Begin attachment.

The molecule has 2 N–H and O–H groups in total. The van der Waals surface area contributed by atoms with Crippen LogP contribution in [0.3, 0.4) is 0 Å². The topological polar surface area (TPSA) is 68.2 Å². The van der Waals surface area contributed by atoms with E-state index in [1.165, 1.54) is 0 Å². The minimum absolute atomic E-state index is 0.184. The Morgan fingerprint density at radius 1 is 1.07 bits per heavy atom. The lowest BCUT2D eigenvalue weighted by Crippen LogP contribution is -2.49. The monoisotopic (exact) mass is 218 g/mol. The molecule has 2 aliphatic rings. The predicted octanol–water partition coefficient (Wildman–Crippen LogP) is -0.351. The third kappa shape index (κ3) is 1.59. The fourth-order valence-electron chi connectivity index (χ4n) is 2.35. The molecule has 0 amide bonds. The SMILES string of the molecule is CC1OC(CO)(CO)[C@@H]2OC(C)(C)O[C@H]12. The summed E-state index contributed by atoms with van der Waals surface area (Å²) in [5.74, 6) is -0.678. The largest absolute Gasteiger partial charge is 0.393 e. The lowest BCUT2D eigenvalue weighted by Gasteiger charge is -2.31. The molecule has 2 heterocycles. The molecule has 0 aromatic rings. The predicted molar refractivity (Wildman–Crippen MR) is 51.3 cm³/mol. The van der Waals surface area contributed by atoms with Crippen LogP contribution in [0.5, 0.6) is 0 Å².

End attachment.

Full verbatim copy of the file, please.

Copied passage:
The molecule has 2 N–H and O–H groups in total. The van der Waals surface area contributed by atoms with Crippen LogP contribution in [0.3, 0.4) is 0 Å². The topological polar surface area (TPSA) is 68.2 Å². The van der Waals surface area contributed by atoms with E-state index in [1.165, 1.54) is 0 Å². The minimum absolute atomic E-state index is 0.184. The Morgan fingerprint density at radius 1 is 1.07 bits per heavy atom. The lowest BCUT2D eigenvalue weighted by Crippen LogP contribution is -2.49. The monoisotopic (exact) mass is 218 g/mol. The molecule has 2 aliphatic rings. The predicted octanol–water partition coefficient (Wildman–Crippen LogP) is -0.351. The third kappa shape index (κ3) is 1.59. The fourth-order valence-electron chi connectivity index (χ4n) is 2.35. The molecule has 0 amide bonds. The SMILES string of the molecule is CC1OC(CO)(CO)[C@@H]2OC(C)(C)O[C@H]12. The summed E-state index contributed by atoms with van der Waals surface area (Å²) in [5.74, 6) is -0.678. The largest absolute Gasteiger partial charge is 0.393 e. The lowest BCUT2D eigenvalue weighted by Gasteiger charge is -2.31. The molecule has 2 heterocycles. The molecule has 0 aromatic rings. The predicted molar refractivity (Wildman–Crippen MR) is 51.3 cm³/mol. The van der Waals surface area contributed by atoms with Crippen LogP contribution in [0.5, 0.6) is 0 Å².